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As an elm-typescript-interop user, I’m super excited by those news! Are you also thinking about the current performance projects for large projects? Would that approach also tackle this concern somehow?

Thanks for the hard work, Dillon!

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For a little game I wrote, I created a library that uses a JSON config to generate typescript and elm types, codecs and ports. Works great for my use case:

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We’ve been using the OpenAPI generator to go from a definition to Elm code including encoders & decoders, works well so far.

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Hey @dillonkearns,

Thanks for sharing your project. I’ll have to give it some thought, although I feel a bit of reluctance to have my front end define the data coming from the back end - at least for situations where the endpoint hasn’t yet been made.

I’ll have to give it some thought, although I feel a bit of reluctance to have my front end define the data coming from the back end

Yeah, it is an interesting flow. Although you wouldn’t necessarily have to approach it in that order. You could write your endpoint with the TypeScript type for the JSON it returns. Then you could use that as the target for your Elm decoder, and build up the Decoder code until the types match.

It does require writing Elm decoders by hand, but I think that’s a good thing because you can write expressive Decoders that build up exactly the types you need.

In general, I see a tradeoff between automatic decoding vs. expressivity (i.e. inferring and automatically generating types vs. building them up by hand). With elm-graphql, I chose to have a query builder API rather than generating decoders from GraphQL queries for that reason. You can expressively piece together data in a type-safe way, so you prevent possible mistakes there. So that’s the key is making sure the data transfer format is well-typed. But actually writing the decoder code isn’t the problem, it’s actually a good thing, because it gives you a lot of control over how to build up the types, and it also decouples the serialization format from the data types you use in your codebase.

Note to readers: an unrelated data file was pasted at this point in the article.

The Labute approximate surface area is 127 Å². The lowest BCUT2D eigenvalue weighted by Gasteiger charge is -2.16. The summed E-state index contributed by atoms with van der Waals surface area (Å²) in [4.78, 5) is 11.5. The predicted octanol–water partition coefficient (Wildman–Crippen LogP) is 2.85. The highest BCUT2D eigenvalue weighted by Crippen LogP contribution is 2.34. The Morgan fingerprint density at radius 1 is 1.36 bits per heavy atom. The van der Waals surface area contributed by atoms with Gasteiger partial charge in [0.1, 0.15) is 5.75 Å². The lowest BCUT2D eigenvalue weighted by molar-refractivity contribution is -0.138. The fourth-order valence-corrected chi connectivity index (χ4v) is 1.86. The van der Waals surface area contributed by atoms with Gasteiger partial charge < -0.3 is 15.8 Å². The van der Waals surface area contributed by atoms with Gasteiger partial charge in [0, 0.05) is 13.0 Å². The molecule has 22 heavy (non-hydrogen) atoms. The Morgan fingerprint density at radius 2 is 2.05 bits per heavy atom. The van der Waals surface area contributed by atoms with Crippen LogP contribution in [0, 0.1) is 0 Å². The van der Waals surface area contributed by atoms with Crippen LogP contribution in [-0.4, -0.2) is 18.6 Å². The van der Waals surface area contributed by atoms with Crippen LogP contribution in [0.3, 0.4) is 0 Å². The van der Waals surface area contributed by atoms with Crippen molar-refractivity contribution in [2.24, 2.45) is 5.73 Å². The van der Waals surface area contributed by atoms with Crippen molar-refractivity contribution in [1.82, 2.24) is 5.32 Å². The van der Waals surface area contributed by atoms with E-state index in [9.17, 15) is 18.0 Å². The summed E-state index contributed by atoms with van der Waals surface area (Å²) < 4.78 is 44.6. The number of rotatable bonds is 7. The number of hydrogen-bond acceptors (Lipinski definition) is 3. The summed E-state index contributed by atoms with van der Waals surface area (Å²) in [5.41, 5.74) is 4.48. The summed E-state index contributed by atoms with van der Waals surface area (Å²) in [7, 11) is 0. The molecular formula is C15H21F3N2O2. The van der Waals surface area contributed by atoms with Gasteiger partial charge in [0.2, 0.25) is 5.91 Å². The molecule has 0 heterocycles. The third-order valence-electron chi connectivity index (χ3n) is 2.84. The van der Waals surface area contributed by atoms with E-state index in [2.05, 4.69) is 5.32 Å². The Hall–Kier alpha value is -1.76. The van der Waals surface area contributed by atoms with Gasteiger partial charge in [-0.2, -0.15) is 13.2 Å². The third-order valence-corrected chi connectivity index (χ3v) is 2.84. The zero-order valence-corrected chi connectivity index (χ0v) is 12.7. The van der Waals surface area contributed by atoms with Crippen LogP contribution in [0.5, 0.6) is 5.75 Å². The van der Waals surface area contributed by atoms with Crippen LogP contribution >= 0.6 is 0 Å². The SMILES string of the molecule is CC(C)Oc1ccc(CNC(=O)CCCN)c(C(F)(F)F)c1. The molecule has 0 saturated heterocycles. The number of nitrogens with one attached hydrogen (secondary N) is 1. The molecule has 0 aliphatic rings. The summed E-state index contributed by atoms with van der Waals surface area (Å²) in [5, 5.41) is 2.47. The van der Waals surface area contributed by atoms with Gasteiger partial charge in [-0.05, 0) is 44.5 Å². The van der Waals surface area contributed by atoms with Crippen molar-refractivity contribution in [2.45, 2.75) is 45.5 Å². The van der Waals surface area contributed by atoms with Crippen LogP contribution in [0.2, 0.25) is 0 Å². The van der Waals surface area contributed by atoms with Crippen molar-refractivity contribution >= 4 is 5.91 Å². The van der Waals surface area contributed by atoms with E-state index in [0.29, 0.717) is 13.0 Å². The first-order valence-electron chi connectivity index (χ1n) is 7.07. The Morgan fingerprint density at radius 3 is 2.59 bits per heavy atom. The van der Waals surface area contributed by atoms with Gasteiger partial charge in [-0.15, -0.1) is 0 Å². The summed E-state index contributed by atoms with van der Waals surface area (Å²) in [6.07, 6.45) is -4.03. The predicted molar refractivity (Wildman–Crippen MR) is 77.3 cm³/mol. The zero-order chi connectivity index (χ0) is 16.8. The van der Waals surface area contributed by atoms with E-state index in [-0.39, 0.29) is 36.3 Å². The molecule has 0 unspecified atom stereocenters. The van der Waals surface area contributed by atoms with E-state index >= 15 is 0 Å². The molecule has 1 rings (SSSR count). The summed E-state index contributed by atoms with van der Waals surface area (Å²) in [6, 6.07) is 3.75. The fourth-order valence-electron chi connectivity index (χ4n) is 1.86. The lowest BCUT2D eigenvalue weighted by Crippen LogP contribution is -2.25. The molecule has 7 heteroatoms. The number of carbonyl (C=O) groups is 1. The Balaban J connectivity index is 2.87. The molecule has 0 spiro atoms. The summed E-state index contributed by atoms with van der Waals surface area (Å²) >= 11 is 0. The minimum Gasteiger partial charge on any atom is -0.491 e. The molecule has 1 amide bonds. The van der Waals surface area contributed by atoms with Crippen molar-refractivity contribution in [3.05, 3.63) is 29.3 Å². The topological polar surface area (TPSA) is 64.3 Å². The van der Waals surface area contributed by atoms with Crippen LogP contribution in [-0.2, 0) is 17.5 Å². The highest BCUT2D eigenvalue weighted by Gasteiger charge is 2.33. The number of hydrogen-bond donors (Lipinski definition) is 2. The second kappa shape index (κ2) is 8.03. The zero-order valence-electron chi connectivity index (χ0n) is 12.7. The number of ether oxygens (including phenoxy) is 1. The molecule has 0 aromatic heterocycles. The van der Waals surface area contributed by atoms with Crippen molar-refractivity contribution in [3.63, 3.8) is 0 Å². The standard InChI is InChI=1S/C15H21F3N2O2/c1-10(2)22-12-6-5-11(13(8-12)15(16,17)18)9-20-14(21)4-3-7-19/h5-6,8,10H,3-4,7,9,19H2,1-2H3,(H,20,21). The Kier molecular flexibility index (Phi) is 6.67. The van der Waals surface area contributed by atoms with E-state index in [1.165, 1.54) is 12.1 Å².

That said, reasonable people can certainly disagree there, and there may be other nice approaches to this problem that work better for you! Either way I’ll be interested to hear what you end up with.

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Are you also thinking about the current performance projects for large projects?

Yes, it solves this problem! I’ll write a more detailed post about this and share it soon in a separate post!

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I have a couple of packages that could help you with that.

The first is the-sett/elm-syntax-dsl, which is a DSL for generating Elm code. You would write some functions to transform your AST -> elm-syntax-dsl describing the decoders you need. Output that to .elm files and compile them.

The second is more experimental at this stage, so I cannot fully recommend it. But take a look and if it fits your use case, maybe it can do what you need. It is a data modelling language called Salix, and it lets you describe data models you can think of as being like the Elm data modelling capabilities, but without type variables or extensible records. Going this route, you would transform your AST -> Salix. There is already code to generate Elm decoders/encoders/miniBill codecs from Salix data models.

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Quick update: I’m working on a TypeScript type definitions to Elm type/decoder/encoder generator as part of the paid package in the elm-ts-interop library I’m working on. It generates to encoder/decoders with TS type information (not just vanilla Elm json API), which means that if you tweak the generated decoder or encoder in a way that effects the types that will be reflected. Anyway, I think it’s a pretty nice approach and best of both worlds in many ways.

I also noticed that https://app.quicktype.io/ can use TypeScript types as input, and can generate Elm types/decoders/encoders. It works for simple types, but doesn’t generate discriminated unions correctly. The code generation I’m working on uses the TypeScript compiler API to parse the type definitions, and it works quite well, though it still leaves a good deal of work to be done.